What’s the propaganda link between Brexit and the US Presidential race – and what role did Russia play?
By Olivia Gordon
A form of mass propaganda more insidious than anything used in the 20th century is being used to manipulate global politics, according to the latest research. The culprit is social media and the lax regulation that allows voters to be bombarded with politically slanted misinformation — fake news.
‘Ruling elites have often used propaganda to sustain their power, but this latest wave is different,’ says Professor Philip Howard, Director of Research at the Oxford Internet Institute and a Fellow of Balliol College. ‘Targeted messaging over social media is deeply personalised compared to the messaging that “all communists are evil” that used to be distributed by mass films. It’s much more difficult to source who’s generating the content. Users think the messaging may be coming from their family and friends; it’s about particular issues the programmer knows you care about. And it appears to be pretty effective.’
‘Bots’ or ‘cyborgs’ — automated social media accounts which churn out propaganda — were first developed by marketing companies selling products through spam, but are now also used by political groups.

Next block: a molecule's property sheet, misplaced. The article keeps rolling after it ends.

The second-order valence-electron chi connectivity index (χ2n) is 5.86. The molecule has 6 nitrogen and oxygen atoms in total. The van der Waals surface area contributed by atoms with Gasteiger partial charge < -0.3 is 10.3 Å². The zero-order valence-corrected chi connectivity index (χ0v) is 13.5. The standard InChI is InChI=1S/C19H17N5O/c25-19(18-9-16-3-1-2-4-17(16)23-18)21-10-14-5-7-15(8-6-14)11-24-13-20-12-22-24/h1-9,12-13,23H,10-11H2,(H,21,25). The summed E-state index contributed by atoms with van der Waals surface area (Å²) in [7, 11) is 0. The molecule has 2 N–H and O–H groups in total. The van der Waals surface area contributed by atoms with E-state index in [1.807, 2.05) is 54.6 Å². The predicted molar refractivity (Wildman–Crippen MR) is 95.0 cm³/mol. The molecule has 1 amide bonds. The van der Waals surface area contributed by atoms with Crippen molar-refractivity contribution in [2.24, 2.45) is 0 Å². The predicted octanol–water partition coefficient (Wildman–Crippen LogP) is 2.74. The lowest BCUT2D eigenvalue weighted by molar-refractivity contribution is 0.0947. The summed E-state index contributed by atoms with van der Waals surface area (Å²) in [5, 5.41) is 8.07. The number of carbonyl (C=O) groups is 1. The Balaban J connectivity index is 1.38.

Professor Howard’s analysis of how ‘bots’ helped win a vote for Brexit and the election of US President Donald Trump made news in 2016. Brexit and Trump supporters seemingly had bots tweeting in much higher volume than campaigners for Remain or Hilary Clinton.
Now, says the Montreal-raised researcher, with Brexit in motion and Trump in place, these same propaganda accounts are posting about the Italian referendum.
Professor Howard (above) and his team have found it difficult to link such ‘bot’ accounts directly to politicians, but they have drawn lines to campaign managers as well as ‘ordinary’ citizens who call themselves ‘patriotic programmers’ — political spammers who pre-write propaganda and release it through thousands of automated tweets, day and night, or every six seconds for an hour. Fake news doesn’t get far without being ‘pushed around’ by these bots, Professor Howard observes. For example, if spammers want to persuade you that Hilary Clinton is corrupt and should go to jail, they write accusations with links to fake news stories — claims that have not been fact-checked — and get bots to spread the message.
Many bots appear to originate in Russia. ‘We know that the Russians have spent money on propaganda efforts to improve Trump’s profile over Twitter,’ says Howard, ‘and that seems to have included creating bots that follow Trump and re-tweet a lot of what he says, as well as news from Russia. They often tweet stories about Democrats, western elites and corruption.’ There are links between propagandists for Brexit and for Trump, he adds. ‘My speculation would be that Russia would like to see the EU smaller and further from consensus. There’s a handful of accounts that were passionate about getting the UK to leave Europe and then they suddenly became interested in American politics.’